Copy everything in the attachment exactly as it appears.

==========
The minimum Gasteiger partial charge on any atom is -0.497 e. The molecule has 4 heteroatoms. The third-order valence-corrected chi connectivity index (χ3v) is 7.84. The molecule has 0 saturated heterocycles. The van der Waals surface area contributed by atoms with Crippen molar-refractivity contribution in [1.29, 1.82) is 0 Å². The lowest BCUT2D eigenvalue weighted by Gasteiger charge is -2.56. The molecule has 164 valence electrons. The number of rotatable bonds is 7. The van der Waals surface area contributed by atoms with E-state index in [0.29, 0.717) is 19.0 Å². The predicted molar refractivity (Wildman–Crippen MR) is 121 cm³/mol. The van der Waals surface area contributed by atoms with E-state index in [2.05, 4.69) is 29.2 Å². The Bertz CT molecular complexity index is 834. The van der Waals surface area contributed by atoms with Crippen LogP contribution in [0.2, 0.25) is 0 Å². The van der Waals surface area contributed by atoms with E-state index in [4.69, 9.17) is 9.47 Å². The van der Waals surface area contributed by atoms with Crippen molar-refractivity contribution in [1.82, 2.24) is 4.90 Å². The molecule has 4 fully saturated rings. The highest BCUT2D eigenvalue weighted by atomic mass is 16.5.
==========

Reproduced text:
The minimum Gasteiger partial charge on any atom is -0.497 e. The molecule has 4 heteroatoms. The third-order valence-corrected chi connectivity index (χ3v) is 7.84. The molecule has 0 saturated heterocycles. The van der Waals surface area contributed by atoms with Crippen molar-refractivity contribution in [1.29, 1.82) is 0 Å². The lowest BCUT2D eigenvalue weighted by Gasteiger charge is -2.56. The molecule has 164 valence electrons. The number of rotatable bonds is 7. The van der Waals surface area contributed by atoms with E-state index in [0.29, 0.717) is 19.0 Å². The predicted molar refractivity (Wildman–Crippen MR) is 121 cm³/mol. The van der Waals surface area contributed by atoms with E-state index in [2.05, 4.69) is 29.2 Å². The Bertz CT molecular complexity index is 834. The van der Waals surface area contributed by atoms with Crippen LogP contribution in [0.2, 0.25) is 0 Å². The van der Waals surface area contributed by atoms with E-state index in [4.69, 9.17) is 9.47 Å². The van der Waals surface area contributed by atoms with Crippen molar-refractivity contribution in [1.82, 2.24) is 4.90 Å². The molecule has 4 fully saturated rings. The highest BCUT2D eigenvalue weighted by atomic mass is 16.5.